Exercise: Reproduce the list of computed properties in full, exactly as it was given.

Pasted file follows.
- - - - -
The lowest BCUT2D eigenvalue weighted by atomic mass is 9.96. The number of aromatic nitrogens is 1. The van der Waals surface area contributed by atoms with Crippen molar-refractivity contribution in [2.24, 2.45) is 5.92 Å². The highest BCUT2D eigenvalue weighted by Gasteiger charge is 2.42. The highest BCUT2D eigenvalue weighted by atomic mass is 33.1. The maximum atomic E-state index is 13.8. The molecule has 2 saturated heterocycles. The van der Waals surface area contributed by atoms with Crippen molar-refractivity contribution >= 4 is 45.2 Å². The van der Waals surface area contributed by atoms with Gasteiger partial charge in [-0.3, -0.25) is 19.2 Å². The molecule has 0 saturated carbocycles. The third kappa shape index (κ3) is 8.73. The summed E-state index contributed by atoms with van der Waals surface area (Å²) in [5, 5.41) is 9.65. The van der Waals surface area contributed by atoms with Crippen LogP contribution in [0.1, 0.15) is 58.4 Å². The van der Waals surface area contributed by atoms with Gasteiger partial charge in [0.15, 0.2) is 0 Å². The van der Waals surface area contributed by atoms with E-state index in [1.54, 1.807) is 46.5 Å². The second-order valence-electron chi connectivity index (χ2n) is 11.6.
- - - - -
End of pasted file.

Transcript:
The lowest BCUT2D eigenvalue weighted by atomic mass is 9.96. The number of aromatic nitrogens is 1. The van der Waals surface area contributed by atoms with Crippen molar-refractivity contribution in [2.24, 2.45) is 5.92 Å². The highest BCUT2D eigenvalue weighted by Gasteiger charge is 2.42. The highest BCUT2D eigenvalue weighted by atomic mass is 33.1. The maximum atomic E-state index is 13.8. The molecule has 2 saturated heterocycles. The van der Waals surface area contributed by atoms with Crippen molar-refractivity contribution >= 4 is 45.2 Å². The van der Waals surface area contributed by atoms with Gasteiger partial charge in [-0.3, -0.25) is 19.2 Å². The molecule has 0 saturated carbocycles. The third kappa shape index (κ3) is 8.73. The summed E-state index contributed by atoms with van der Waals surface area (Å²) in [5, 5.41) is 9.65. The van der Waals surface area contributed by atoms with Crippen LogP contribution in [0.1, 0.15) is 58.4 Å². The van der Waals surface area contributed by atoms with Gasteiger partial charge in [0.15, 0.2) is 0 Å². The van der Waals surface area contributed by atoms with E-state index in [1.54, 1.807) is 46.5 Å². The second-order valence-electron chi connectivity index (χ2n) is 11.6.